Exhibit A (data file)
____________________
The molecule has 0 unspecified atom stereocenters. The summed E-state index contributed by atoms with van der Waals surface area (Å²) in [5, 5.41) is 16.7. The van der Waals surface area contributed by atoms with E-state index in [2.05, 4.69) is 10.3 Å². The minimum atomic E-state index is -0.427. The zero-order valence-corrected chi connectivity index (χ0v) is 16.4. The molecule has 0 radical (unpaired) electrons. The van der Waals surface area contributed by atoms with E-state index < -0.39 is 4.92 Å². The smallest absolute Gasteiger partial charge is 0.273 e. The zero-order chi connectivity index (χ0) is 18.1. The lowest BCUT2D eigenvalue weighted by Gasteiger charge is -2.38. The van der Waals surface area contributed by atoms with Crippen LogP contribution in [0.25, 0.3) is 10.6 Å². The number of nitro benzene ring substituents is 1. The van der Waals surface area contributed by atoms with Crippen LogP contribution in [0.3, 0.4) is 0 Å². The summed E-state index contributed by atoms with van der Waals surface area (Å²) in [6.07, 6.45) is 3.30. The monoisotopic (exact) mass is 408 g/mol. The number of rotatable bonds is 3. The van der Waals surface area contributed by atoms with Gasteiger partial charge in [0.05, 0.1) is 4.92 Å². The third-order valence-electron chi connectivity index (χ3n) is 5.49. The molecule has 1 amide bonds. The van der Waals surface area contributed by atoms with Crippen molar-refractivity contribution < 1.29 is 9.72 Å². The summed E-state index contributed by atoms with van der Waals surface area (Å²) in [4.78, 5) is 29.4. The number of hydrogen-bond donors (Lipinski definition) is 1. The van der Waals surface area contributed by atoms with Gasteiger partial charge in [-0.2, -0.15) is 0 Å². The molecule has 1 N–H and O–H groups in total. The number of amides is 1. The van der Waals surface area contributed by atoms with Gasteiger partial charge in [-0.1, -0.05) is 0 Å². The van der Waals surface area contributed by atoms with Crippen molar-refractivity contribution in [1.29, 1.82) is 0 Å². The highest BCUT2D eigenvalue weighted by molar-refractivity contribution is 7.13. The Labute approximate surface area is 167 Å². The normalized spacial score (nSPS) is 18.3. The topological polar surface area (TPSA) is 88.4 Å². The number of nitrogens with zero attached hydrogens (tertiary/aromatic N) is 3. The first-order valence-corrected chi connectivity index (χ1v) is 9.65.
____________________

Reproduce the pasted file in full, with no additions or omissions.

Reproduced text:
The molecule has 0 unspecified atom stereocenters. The summed E-state index contributed by atoms with van der Waals surface area (Å²) in [5, 5.41) is 16.7. The van der Waals surface area contributed by atoms with E-state index in [2.05, 4.69) is 10.3 Å². The minimum atomic E-state index is -0.427. The zero-order valence-corrected chi connectivity index (χ0v) is 16.4. The molecule has 0 radical (unpaired) electrons. The van der Waals surface area contributed by atoms with E-state index < -0.39 is 4.92 Å². The smallest absolute Gasteiger partial charge is 0.273 e. The zero-order chi connectivity index (χ0) is 18.1. The lowest BCUT2D eigenvalue weighted by Gasteiger charge is -2.38. The van der Waals surface area contributed by atoms with Crippen LogP contribution in [0.25, 0.3) is 10.6 Å². The number of nitro benzene ring substituents is 1. The van der Waals surface area contributed by atoms with Crippen LogP contribution in [0.3, 0.4) is 0 Å². The summed E-state index contributed by atoms with van der Waals surface area (Å²) in [6.07, 6.45) is 3.30. The monoisotopic (exact) mass is 408 g/mol. The number of rotatable bonds is 3. The van der Waals surface area contributed by atoms with Gasteiger partial charge in [0.05, 0.1) is 4.92 Å². The third-order valence-electron chi connectivity index (χ3n) is 5.49. The molecule has 1 amide bonds. The van der Waals surface area contributed by atoms with Crippen molar-refractivity contribution < 1.29 is 9.72 Å². The summed E-state index contributed by atoms with van der Waals surface area (Å²) in [4.78, 5) is 29.4. The number of hydrogen-bond donors (Lipinski definition) is 1. The van der Waals surface area contributed by atoms with Gasteiger partial charge in [-0.2, -0.15) is 0 Å². The molecule has 1 N–H and O–H groups in total. The number of amides is 1. The van der Waals surface area contributed by atoms with Gasteiger partial charge in [-0.1, -0.05) is 0 Å². The van der Waals surface area contributed by atoms with Crippen molar-refractivity contribution in [1.29, 1.82) is 0 Å². The highest BCUT2D eigenvalue weighted by molar-refractivity contribution is 7.13. The Labute approximate surface area is 167 Å². The normalized spacial score (nSPS) is 18.3. The topological polar surface area (TPSA) is 88.4 Å². The number of nitrogens with zero attached hydrogens (tertiary/aromatic N) is 3. The first-order valence-corrected chi connectivity index (χ1v) is 9.65.